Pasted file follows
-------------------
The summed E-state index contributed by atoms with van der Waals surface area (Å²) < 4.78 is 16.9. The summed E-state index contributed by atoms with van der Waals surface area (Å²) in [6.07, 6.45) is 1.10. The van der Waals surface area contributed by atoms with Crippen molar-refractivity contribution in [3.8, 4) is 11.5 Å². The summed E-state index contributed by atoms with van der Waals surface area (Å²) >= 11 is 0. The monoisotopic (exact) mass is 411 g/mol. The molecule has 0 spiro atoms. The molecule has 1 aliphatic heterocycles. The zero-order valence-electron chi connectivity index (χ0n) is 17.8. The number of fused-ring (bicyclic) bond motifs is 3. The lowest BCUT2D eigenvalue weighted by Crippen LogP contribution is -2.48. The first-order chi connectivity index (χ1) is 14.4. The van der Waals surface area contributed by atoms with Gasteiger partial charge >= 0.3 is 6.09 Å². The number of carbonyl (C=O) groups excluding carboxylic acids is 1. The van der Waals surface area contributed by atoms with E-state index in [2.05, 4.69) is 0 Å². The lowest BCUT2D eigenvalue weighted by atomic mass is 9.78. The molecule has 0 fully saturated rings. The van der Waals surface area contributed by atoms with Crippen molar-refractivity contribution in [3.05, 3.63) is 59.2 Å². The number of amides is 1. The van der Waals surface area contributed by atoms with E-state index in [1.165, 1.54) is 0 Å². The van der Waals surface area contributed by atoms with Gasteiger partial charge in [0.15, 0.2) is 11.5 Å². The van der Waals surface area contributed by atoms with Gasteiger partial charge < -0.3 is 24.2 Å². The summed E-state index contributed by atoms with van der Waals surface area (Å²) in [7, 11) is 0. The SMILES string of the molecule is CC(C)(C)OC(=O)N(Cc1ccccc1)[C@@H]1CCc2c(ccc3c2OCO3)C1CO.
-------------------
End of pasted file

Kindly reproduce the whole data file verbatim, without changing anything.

The summed E-state index contributed by atoms with van der Waals surface area (Å²) < 4.78 is 16.9. The summed E-state index contributed by atoms with van der Waals surface area (Å²) in [6.07, 6.45) is 1.10. The van der Waals surface area contributed by atoms with Crippen molar-refractivity contribution in [3.8, 4) is 11.5 Å². The summed E-state index contributed by atoms with van der Waals surface area (Å²) >= 11 is 0. The monoisotopic (exact) mass is 411 g/mol. The molecule has 0 spiro atoms. The molecule has 1 aliphatic heterocycles. The zero-order valence-electron chi connectivity index (χ0n) is 17.8. The number of fused-ring (bicyclic) bond motifs is 3. The lowest BCUT2D eigenvalue weighted by Crippen LogP contribution is -2.48. The first-order chi connectivity index (χ1) is 14.4. The van der Waals surface area contributed by atoms with Gasteiger partial charge >= 0.3 is 6.09 Å². The number of carbonyl (C=O) groups excluding carboxylic acids is 1. The van der Waals surface area contributed by atoms with E-state index in [2.05, 4.69) is 0 Å². The lowest BCUT2D eigenvalue weighted by atomic mass is 9.78. The molecule has 0 fully saturated rings. The van der Waals surface area contributed by atoms with Crippen molar-refractivity contribution in [3.05, 3.63) is 59.2 Å². The number of amides is 1. The van der Waals surface area contributed by atoms with E-state index in [1.165, 1.54) is 0 Å². The van der Waals surface area contributed by atoms with Gasteiger partial charge in [0.15, 0.2) is 11.5 Å². The van der Waals surface area contributed by atoms with Gasteiger partial charge < -0.3 is 24.2 Å². The summed E-state index contributed by atoms with van der Waals surface area (Å²) in [7, 11) is 0. The SMILES string of the molecule is CC(C)(C)OC(=O)N(Cc1ccccc1)[C@@H]1CCc2c(ccc3c2OCO3)C1CO.